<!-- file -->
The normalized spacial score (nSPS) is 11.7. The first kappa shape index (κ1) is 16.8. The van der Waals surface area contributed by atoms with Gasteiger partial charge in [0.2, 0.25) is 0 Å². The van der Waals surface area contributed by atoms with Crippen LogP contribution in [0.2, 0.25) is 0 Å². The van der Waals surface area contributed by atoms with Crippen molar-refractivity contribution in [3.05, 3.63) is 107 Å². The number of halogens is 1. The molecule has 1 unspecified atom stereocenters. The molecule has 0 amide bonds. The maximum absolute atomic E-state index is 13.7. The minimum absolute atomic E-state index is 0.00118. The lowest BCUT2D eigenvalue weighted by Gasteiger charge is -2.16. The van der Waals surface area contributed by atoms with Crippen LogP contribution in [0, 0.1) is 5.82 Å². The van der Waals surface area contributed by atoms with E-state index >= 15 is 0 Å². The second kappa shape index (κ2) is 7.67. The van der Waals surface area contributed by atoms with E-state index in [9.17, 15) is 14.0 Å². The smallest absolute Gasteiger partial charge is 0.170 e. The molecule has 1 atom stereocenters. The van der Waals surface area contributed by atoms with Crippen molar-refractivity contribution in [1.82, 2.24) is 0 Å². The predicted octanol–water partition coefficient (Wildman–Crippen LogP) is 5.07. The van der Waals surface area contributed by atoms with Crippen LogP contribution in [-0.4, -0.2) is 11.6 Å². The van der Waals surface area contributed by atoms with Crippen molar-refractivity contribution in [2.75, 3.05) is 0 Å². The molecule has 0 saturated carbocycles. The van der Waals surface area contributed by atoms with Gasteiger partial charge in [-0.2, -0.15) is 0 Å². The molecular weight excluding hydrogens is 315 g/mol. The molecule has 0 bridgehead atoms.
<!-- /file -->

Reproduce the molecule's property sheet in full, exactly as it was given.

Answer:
The normalized spacial score (nSPS) is 11.7. The first kappa shape index (κ1) is 16.8. The van der Waals surface area contributed by atoms with Gasteiger partial charge in [0.2, 0.25) is 0 Å². The van der Waals surface area contributed by atoms with Crippen LogP contribution in [0.2, 0.25) is 0 Å². The van der Waals surface area contributed by atoms with Crippen molar-refractivity contribution in [3.05, 3.63) is 107 Å². The number of halogens is 1. The molecule has 1 unspecified atom stereocenters. The molecule has 0 amide bonds. The maximum absolute atomic E-state index is 13.7. The minimum absolute atomic E-state index is 0.00118. The lowest BCUT2D eigenvalue weighted by Gasteiger charge is -2.16. The van der Waals surface area contributed by atoms with Crippen LogP contribution in [0, 0.1) is 5.82 Å². The van der Waals surface area contributed by atoms with E-state index >= 15 is 0 Å². The second kappa shape index (κ2) is 7.67. The van der Waals surface area contributed by atoms with E-state index in [9.17, 15) is 14.0 Å². The smallest absolute Gasteiger partial charge is 0.170 e. The molecule has 1 atom stereocenters. The van der Waals surface area contributed by atoms with Crippen molar-refractivity contribution in [1.82, 2.24) is 0 Å². The predicted octanol–water partition coefficient (Wildman–Crippen LogP) is 5.07. The van der Waals surface area contributed by atoms with Crippen LogP contribution in [-0.4, -0.2) is 11.6 Å². The van der Waals surface area contributed by atoms with Crippen molar-refractivity contribution in [2.75, 3.05) is 0 Å². The molecule has 0 saturated carbocycles. The van der Waals surface area contributed by atoms with Gasteiger partial charge in [-0.2, -0.15) is 0 Å². The molecular weight excluding hydrogens is 315 g/mol. The molecule has 0 bridgehead atoms.